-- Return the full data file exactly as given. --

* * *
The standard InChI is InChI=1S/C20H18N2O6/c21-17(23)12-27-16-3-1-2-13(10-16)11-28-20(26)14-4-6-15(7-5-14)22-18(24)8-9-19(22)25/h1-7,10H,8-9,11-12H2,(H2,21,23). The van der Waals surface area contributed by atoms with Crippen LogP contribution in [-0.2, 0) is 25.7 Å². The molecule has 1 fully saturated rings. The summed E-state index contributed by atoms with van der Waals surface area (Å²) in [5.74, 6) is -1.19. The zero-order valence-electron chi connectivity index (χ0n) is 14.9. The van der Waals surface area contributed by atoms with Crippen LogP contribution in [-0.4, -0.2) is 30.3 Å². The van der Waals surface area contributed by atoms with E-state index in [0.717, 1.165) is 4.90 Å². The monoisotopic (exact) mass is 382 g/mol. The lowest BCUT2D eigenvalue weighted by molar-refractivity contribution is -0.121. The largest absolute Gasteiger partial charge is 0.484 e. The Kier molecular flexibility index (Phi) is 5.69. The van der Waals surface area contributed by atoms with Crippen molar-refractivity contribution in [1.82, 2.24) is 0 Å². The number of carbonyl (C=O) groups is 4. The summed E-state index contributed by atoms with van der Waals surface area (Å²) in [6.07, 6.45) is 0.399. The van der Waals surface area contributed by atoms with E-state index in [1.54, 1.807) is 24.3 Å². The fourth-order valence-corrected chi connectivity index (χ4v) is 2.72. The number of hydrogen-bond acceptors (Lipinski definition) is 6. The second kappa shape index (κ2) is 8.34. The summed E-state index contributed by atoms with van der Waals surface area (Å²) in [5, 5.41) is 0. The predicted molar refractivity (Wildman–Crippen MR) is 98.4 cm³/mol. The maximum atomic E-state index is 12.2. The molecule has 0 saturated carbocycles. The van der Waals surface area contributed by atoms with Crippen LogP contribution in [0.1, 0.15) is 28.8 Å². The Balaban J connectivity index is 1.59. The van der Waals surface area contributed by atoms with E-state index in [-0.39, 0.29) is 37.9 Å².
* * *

The standard InChI is InChI=1S/C20H18N2O6/c21-17(23)12-27-16-3-1-2-13(10-16)11-28-20(26)14-4-6-15(7-5-14)22-18(24)8-9-19(22)25/h1-7,10H,8-9,11-12H2,(H2,21,23). The van der Waals surface area contributed by atoms with Crippen LogP contribution in [-0.2, 0) is 25.7 Å². The molecule has 1 fully saturated rings. The summed E-state index contributed by atoms with van der Waals surface area (Å²) in [5.74, 6) is -1.19. The zero-order valence-electron chi connectivity index (χ0n) is 14.9. The van der Waals surface area contributed by atoms with Crippen LogP contribution in [-0.4, -0.2) is 30.3 Å². The van der Waals surface area contributed by atoms with E-state index in [0.717, 1.165) is 4.90 Å². The monoisotopic (exact) mass is 382 g/mol. The lowest BCUT2D eigenvalue weighted by molar-refractivity contribution is -0.121. The largest absolute Gasteiger partial charge is 0.484 e. The Kier molecular flexibility index (Phi) is 5.69. The van der Waals surface area contributed by atoms with Crippen molar-refractivity contribution in [1.82, 2.24) is 0 Å². The number of carbonyl (C=O) groups is 4. The summed E-state index contributed by atoms with van der Waals surface area (Å²) in [6.07, 6.45) is 0.399. The van der Waals surface area contributed by atoms with E-state index in [1.54, 1.807) is 24.3 Å². The fourth-order valence-corrected chi connectivity index (χ4v) is 2.72. The number of hydrogen-bond acceptors (Lipinski definition) is 6. The second kappa shape index (κ2) is 8.34. The summed E-state index contributed by atoms with van der Waals surface area (Å²) in [5, 5.41) is 0. The predicted molar refractivity (Wildman–Crippen MR) is 98.4 cm³/mol. The maximum atomic E-state index is 12.2. The molecule has 0 saturated carbocycles. The van der Waals surface area contributed by atoms with Crippen LogP contribution in [0.1, 0.15) is 28.8 Å². The Balaban J connectivity index is 1.59. The van der Waals surface area contributed by atoms with E-state index in [-0.39, 0.29) is 37.9 Å².